Tuesday, 19 February 2008

Big Business and Liberty

by Charles Pooter

Sean Gabb refuses to defend the favourable tax status of non-domiciled foreigners and rails against The City of London and big business in general.

He is right to do so. When libertarians reflexively defend the riches of those who operate within the status quo, they are not defending a free market or liberty, they are defending actually-existing corporate capitalism. The latter is in no way an imperfect approximation of the former.

Those who picture the free society as an ultra-capitalist Tescoville (with cannabis cigarettes available on aisle 5 obviously) are suffering from a degraded vision of low expectations. When they evangelize on behalf of liberty to normal folk in those terms, they should not be surprised when Joe Public prefers statism, which at least gives the illusion of restraining the power of these rampaging corporate behemoths.

Sean argues that limited liability is the source of unwarranted corporate power. But there are are other, even more fundamental ways, in which big business needs the state to survive and dominate. Here are just a few :

  1. Land
    The current distribution of land is historically unjust and morally indefensible. Absentee landlords own vast swathes of land in the UK. Their titles are upheld by the state despite their historical (and current) injustice. The taxpayer covers their massive enforcement costs and large agricultural subsidies are given, based on the amount of land held.

    Without the state and without the ability to externalise the cost of retaining exclusive access to large areas of land, a more flexible system of usufruct rights could evolve, whereby rights over land could only be retained by ongoing occupancy and use. To simplify grossly: use it or lose it.

    When it retains access to land, labour has traditionally shown itself reluctant to become the "human resource" upon which big business is dependent. It will work for wages but the right (and ability) to return to the land prevents "wage slavery". This is why, in countries around the world, land must be enclosed by the state and peasants must be driven into the cities before big business can get the labour it needs on the terms it requires.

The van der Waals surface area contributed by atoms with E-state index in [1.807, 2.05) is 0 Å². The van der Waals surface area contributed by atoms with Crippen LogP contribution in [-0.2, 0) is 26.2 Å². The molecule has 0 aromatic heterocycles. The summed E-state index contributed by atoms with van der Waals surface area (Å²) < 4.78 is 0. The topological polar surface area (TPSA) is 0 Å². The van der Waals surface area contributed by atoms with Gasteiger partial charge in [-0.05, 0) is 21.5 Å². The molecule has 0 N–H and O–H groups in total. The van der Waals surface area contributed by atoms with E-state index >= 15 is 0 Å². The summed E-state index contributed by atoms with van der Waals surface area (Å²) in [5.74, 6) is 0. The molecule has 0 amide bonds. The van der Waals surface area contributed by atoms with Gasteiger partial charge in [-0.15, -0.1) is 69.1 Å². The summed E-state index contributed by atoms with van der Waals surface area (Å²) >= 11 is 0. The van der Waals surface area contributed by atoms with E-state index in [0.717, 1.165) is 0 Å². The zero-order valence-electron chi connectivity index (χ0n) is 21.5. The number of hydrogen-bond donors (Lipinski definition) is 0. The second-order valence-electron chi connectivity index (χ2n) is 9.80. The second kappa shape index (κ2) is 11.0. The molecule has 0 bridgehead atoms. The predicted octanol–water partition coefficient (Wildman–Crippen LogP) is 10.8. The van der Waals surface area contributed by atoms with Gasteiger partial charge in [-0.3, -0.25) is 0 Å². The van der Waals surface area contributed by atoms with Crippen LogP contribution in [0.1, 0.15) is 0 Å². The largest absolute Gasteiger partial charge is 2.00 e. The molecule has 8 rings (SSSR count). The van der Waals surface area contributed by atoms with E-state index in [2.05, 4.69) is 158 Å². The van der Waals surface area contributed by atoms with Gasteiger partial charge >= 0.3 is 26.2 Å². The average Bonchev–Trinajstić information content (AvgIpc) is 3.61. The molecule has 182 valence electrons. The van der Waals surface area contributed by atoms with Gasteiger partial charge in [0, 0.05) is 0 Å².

2. Labour
    Even when deprived of the means to obtain subsistence from the land, labour will attempt to organise itself to obtain increased wages and working conditions within the capitalist system. Within a partnership, cooperative or mutual society, labourers can organise amongst their fellows to do so. Within a small business they can bargain directly with their employer. Within a large company, they have no choice but to organise collectively. Without the state there would be no anti-union laws, upon which large companies in particular depend, to keep the workers in line, their costs low and their profits high.

  3. Intellectual property
    "Intellectual property" is a state-privilege granted to individuals or organisations allowing them a monopoly of production on particular goods or services. In theory it creates incentives for the creation of new and useful products. In practice it accrues massive amounts of power and profit to large corporations. These same corporations lobby constantly and successfully for ever increased extensions to the period of time they can retain their state granted privilege. The privilege prevents smaller competitors from entering the market.

  4. Infrastructure
    Big business thrives on state-built infrastructure. The most obvious example is the transport network. Without the state-constructed motorways and railways, big business could not obtain the economies of scale needed to compete against smaller, more agile competitors. It goes without saying that the land for this infrastructure is nearly always stolen using compulsory purchase (US: eminent domain). Without this huge market distortion, business would tend towards smaller, more local enterprises.

  5. Regulation
    Regulation is often described as being anti-business. The public thinks of regulation as a counter-balance to the power of corporations. It is no such thing. Government regulation is shaped by big business. In some cases, the legislation is actually designed by corporations. Regulation entrenches market incumbents and discriminates against smaller business. Who is better able to deal with employment legislation: a single-proprietorship with one employee or a corporation with a hundred-strong "human resources" department? Regulation creates an artificial economy of scale, privileging big business and disadvantaging smaller enterprises. As Rothbard said of FDR's New Deal: